I rolled into the 3rd check point in Council Grove (mile 164) with a chest full of confidence. “This year, it’s mine!” I knew without a doubt that I would finish the 200-mile loop of gravel and low-maintenance roads through the Kansas Flint Hills. I grabbed the map for stage 4 and then found Traci and the boys sitting in the shade of a huge oak tree. I was more than ready to join them after spending the past 4 hours pedaling in the blazing sun.
The stretch from Florence to Council Grove was demanding. Not only was it the longest section of the course, it also came during the hottest hours of the day. And, while it was cooler this year than in years past, there was no relief from the sun. At some point, I spotted the shade of rare roadside tree and without thinking I pulled over, stopped and had that conversation with myself: “can I keep going?” This time, though, it wasn’t the same banter as the two previous years. I felt fine…even great. The shade just seemed the right place at that moment. I took a minute to cool down and then was back in the saddle and pedaling to Council Grove.
Council Grove needed to be a quick stop because I lost serious time fixing my bike at check points one and two. I wanted to eat a little real food, fill the bottles and strap on the lights. But, when I stepped off the bike, my feet reminded me just how demanding and intense this race really was. Searing pain shot through both feet, all of my toes were numb, and both arches felt like rubber bands that had been stretched too tight for too long. Walking was more painful than the grind up Texaco Hill–not good considering foot pain ended my ride last year.
I quickly removed my shoes and sunk into a camp chair. I propped up my feet and felt an immediate rush of relief as the blood flowed back into my legs. As I sat there eating with my feet resting high above my head, I realized this stop was going to take a lot longer than planned. Sitting there also gave me time to understand what was happening. I was riding the DK200 with relative ease. That, of course, lead to thoughts that I should be pushing harder.
Almost if on cue, Traci asked, “so what do you think about while you’re out there?” I paused before answering while I considering what I was about to say, “being out there.” It never really dawned on me until then but my thoughts all day were completely focused on the Dirty Kanza. Of course Dirty Kanza means so many things: just finishing; am I going to hard, too easy; the unbelievably barren landscape; eat!; all the clicks and pops coming from the bike–is something broken; drink!; old stone barns slowly crumbling back to earth; the absolute seclusion of the rolling terrain. I know my answer didn’t mean much to her, but I didn’t know how to explain what happens on the roads between each check point.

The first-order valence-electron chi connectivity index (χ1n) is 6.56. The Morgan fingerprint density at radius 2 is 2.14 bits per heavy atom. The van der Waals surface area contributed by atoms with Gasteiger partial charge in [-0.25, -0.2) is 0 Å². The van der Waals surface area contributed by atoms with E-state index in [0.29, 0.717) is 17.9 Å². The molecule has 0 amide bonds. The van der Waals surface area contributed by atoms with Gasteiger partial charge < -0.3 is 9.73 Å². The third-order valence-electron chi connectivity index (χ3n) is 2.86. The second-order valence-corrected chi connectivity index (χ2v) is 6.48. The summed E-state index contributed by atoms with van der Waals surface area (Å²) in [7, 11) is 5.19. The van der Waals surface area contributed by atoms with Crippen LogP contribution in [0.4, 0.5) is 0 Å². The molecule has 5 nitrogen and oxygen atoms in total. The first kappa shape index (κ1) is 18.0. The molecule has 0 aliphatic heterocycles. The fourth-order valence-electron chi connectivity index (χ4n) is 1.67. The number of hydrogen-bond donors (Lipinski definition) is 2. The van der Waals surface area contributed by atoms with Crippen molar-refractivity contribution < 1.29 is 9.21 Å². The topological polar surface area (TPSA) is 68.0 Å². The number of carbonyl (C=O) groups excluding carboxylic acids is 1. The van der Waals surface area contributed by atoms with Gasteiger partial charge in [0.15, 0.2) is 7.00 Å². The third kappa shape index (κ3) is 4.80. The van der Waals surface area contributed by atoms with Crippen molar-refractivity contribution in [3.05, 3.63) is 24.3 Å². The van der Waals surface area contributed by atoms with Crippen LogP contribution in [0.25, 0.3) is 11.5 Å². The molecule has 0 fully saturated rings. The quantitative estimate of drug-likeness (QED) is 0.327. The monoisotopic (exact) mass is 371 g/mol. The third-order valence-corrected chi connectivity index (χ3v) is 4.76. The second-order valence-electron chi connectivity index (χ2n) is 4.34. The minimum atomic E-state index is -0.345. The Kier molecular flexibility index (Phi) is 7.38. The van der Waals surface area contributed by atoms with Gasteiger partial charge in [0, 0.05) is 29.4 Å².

After sitting for a little more than an hour, I quickly stood up and stated that it was time to go. Zach helped me strap on the lights and I was off. I rolled slowly through town while I considered my options: take it easy and enjoy the ride or burn off some excess energy. I chose the latter and soon found myself cruising along at the fastest speeds of the day. Doing the math occupied my thoughts: 40 miles, less than 2 hours until sundown, gravel and rolling terrain…my original goal was to finish in under 13 hours. When it was obvious that wasn’t possible, I set my focus on beating the sun; I wanted to see downtown Emporia in the light of day. But, the hour-long break put me pretty far behind schedule. So I sped up. I had no worries about blowing up, burning matches, or not finishing. I wanted to see blue sky at the finish line. I rushed past a rider and his cheer made me smile. “Get it!” was all I heard.
Small groups of bystanders cheered as I rolled through Americus. (How cool is it that people in the area spend all day encouraging riders to push on! There’s a reason the Dirty Kanza is so popular.) The sun was just on the horizon as the small town’s road abruptly turned from pavement to gravel. With a little more than 10 miles to go, I accepted the fact that the sun had won. But, I was going to finish, which was my real goal this year.
I turned on the front light as I rolled on to Highway 99. A quick look over my right shoulder revealed a thin blue line on the horizon. That close. The competitor in me was soon overwhelmed by the excitement of the finish line. A rush of enthusiasm smacked me in the face as the spotters on the ESU campus called out my number: “0-3-2.” Hearing him rattle off the numbers one at a time sent chills through me. I popped a wheelie as I bounced off the curb. The noise of the crowd washed over me as I pedaled faster and faster down Commerce Street.
I rolled under the giant banner marking the finish line with both hands in the air. Three hours had passed since the winners crossed the line, but I didn’t care. I had won my own race today. Finding Traci, Caleb and Zach waiting there for me pretty much sealed the deal. The challenge of the Flint Hills was behind me. And, just like they–all the previous finishers say, nothing compares to the feeling of being there, at the finish line, knowing that on this day, I beat the Flint Hills of Kansas.